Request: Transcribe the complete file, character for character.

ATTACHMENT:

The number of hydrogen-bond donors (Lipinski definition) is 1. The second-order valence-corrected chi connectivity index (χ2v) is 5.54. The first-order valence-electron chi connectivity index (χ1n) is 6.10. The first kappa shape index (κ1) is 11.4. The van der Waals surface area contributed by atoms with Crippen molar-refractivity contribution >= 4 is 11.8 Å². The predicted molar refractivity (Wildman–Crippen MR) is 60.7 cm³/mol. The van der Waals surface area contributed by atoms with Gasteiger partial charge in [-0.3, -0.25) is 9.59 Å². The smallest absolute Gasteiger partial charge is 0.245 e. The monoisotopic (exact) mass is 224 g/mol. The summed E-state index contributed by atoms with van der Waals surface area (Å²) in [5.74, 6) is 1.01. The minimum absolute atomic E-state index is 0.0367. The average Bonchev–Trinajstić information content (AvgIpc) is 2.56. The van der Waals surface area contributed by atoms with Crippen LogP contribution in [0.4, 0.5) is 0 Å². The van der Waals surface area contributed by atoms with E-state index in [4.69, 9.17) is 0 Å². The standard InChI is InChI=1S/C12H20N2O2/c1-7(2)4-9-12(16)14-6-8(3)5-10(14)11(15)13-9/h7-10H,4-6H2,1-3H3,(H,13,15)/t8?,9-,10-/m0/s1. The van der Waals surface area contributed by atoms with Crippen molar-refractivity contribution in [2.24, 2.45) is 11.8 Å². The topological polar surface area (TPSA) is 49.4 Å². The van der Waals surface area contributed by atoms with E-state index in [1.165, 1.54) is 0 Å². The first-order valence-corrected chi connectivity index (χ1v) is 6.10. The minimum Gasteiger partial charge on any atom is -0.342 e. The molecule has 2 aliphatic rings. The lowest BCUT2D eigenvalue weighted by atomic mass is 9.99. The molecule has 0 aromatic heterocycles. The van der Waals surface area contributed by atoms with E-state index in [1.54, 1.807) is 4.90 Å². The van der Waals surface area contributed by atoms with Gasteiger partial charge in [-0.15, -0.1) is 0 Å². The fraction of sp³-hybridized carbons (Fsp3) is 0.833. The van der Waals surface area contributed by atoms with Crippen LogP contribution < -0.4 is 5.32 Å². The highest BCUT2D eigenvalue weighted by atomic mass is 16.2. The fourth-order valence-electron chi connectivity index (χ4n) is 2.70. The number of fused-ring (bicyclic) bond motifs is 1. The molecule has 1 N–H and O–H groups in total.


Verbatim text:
The number of hydrogen-bond donors (Lipinski definition) is 1. The second-order valence-corrected chi connectivity index (χ2v) is 5.54. The first-order valence-electron chi connectivity index (χ1n) is 6.10. The first kappa shape index (κ1) is 11.4. The van der Waals surface area contributed by atoms with Crippen molar-refractivity contribution >= 4 is 11.8 Å². The predicted molar refractivity (Wildman–Crippen MR) is 60.7 cm³/mol. The van der Waals surface area contributed by atoms with Gasteiger partial charge in [-0.3, -0.25) is 9.59 Å². The smallest absolute Gasteiger partial charge is 0.245 e. The monoisotopic (exact) mass is 224 g/mol. The summed E-state index contributed by atoms with van der Waals surface area (Å²) in [5.74, 6) is 1.01. The minimum absolute atomic E-state index is 0.0367. The average Bonchev–Trinajstić information content (AvgIpc) is 2.56. The van der Waals surface area contributed by atoms with Crippen LogP contribution in [0.4, 0.5) is 0 Å². The van der Waals surface area contributed by atoms with E-state index in [4.69, 9.17) is 0 Å². The standard InChI is InChI=1S/C12H20N2O2/c1-7(2)4-9-12(16)14-6-8(3)5-10(14)11(15)13-9/h7-10H,4-6H2,1-3H3,(H,13,15)/t8?,9-,10-/m0/s1. The van der Waals surface area contributed by atoms with Crippen molar-refractivity contribution in [2.24, 2.45) is 11.8 Å². The topological polar surface area (TPSA) is 49.4 Å². The van der Waals surface area contributed by atoms with E-state index in [1.165, 1.54) is 0 Å². The first-order valence-corrected chi connectivity index (χ1v) is 6.10. The minimum Gasteiger partial charge on any atom is -0.342 e. The molecule has 2 aliphatic rings. The lowest BCUT2D eigenvalue weighted by atomic mass is 9.99. The molecule has 0 aromatic heterocycles. The van der Waals surface area contributed by atoms with E-state index in [1.54, 1.807) is 4.90 Å². The van der Waals surface area contributed by atoms with Gasteiger partial charge in [-0.15, -0.1) is 0 Å². The fraction of sp³-hybridized carbons (Fsp3) is 0.833. The van der Waals surface area contributed by atoms with Crippen LogP contribution < -0.4 is 5.32 Å². The highest BCUT2D eigenvalue weighted by atomic mass is 16.2. The fourth-order valence-electron chi connectivity index (χ4n) is 2.70. The number of fused-ring (bicyclic) bond motifs is 1. The molecule has 1 N–H and O–H groups in total.